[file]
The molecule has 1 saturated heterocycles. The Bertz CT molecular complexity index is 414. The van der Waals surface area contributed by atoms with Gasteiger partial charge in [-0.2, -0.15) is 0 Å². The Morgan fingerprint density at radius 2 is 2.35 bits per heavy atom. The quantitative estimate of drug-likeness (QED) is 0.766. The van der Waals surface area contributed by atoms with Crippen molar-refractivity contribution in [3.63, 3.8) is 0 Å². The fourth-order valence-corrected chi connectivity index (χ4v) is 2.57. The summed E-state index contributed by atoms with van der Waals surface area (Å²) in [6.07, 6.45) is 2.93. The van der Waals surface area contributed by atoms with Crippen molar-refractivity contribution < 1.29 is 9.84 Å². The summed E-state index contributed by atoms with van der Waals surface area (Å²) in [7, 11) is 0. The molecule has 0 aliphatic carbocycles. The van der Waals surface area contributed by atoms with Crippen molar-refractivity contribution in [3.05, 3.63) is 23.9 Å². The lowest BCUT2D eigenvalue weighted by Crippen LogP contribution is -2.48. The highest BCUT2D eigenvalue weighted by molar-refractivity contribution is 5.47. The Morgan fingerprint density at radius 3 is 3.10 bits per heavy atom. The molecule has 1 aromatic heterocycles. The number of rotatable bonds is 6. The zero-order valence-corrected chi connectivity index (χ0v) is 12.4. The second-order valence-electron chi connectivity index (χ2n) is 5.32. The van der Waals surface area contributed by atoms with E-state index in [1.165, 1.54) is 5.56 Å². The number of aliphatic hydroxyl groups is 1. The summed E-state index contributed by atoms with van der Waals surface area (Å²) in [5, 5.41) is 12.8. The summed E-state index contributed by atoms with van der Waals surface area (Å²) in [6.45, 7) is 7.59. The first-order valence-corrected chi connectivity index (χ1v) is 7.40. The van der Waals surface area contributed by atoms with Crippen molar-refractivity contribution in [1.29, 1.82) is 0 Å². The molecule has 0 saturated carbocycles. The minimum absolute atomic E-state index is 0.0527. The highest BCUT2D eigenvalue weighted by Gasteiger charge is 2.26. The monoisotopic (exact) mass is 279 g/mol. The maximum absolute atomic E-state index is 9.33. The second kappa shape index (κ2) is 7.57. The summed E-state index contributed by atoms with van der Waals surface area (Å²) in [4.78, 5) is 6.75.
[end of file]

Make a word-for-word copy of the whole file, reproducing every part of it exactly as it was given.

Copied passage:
The molecule has 1 saturated heterocycles. The Bertz CT molecular complexity index is 414. The van der Waals surface area contributed by atoms with Gasteiger partial charge in [-0.2, -0.15) is 0 Å². The Morgan fingerprint density at radius 2 is 2.35 bits per heavy atom. The quantitative estimate of drug-likeness (QED) is 0.766. The van der Waals surface area contributed by atoms with Crippen molar-refractivity contribution in [3.63, 3.8) is 0 Å². The fourth-order valence-corrected chi connectivity index (χ4v) is 2.57. The summed E-state index contributed by atoms with van der Waals surface area (Å²) in [6.07, 6.45) is 2.93. The van der Waals surface area contributed by atoms with Crippen molar-refractivity contribution < 1.29 is 9.84 Å². The summed E-state index contributed by atoms with van der Waals surface area (Å²) in [7, 11) is 0. The molecule has 0 aliphatic carbocycles. The van der Waals surface area contributed by atoms with Crippen molar-refractivity contribution in [3.05, 3.63) is 23.9 Å². The lowest BCUT2D eigenvalue weighted by Crippen LogP contribution is -2.48. The highest BCUT2D eigenvalue weighted by molar-refractivity contribution is 5.47. The Morgan fingerprint density at radius 3 is 3.10 bits per heavy atom. The molecule has 1 aromatic heterocycles. The number of rotatable bonds is 6. The zero-order valence-corrected chi connectivity index (χ0v) is 12.4. The second-order valence-electron chi connectivity index (χ2n) is 5.32. The van der Waals surface area contributed by atoms with E-state index in [1.165, 1.54) is 5.56 Å². The number of aliphatic hydroxyl groups is 1. The summed E-state index contributed by atoms with van der Waals surface area (Å²) in [5, 5.41) is 12.8. The summed E-state index contributed by atoms with van der Waals surface area (Å²) in [6.45, 7) is 7.59. The first-order valence-corrected chi connectivity index (χ1v) is 7.40. The van der Waals surface area contributed by atoms with Crippen molar-refractivity contribution in [1.29, 1.82) is 0 Å². The molecule has 0 saturated carbocycles. The minimum absolute atomic E-state index is 0.0527. The highest BCUT2D eigenvalue weighted by Gasteiger charge is 2.26. The monoisotopic (exact) mass is 279 g/mol. The maximum absolute atomic E-state index is 9.33. The second kappa shape index (κ2) is 7.57. The summed E-state index contributed by atoms with van der Waals surface area (Å²) in [4.78, 5) is 6.75.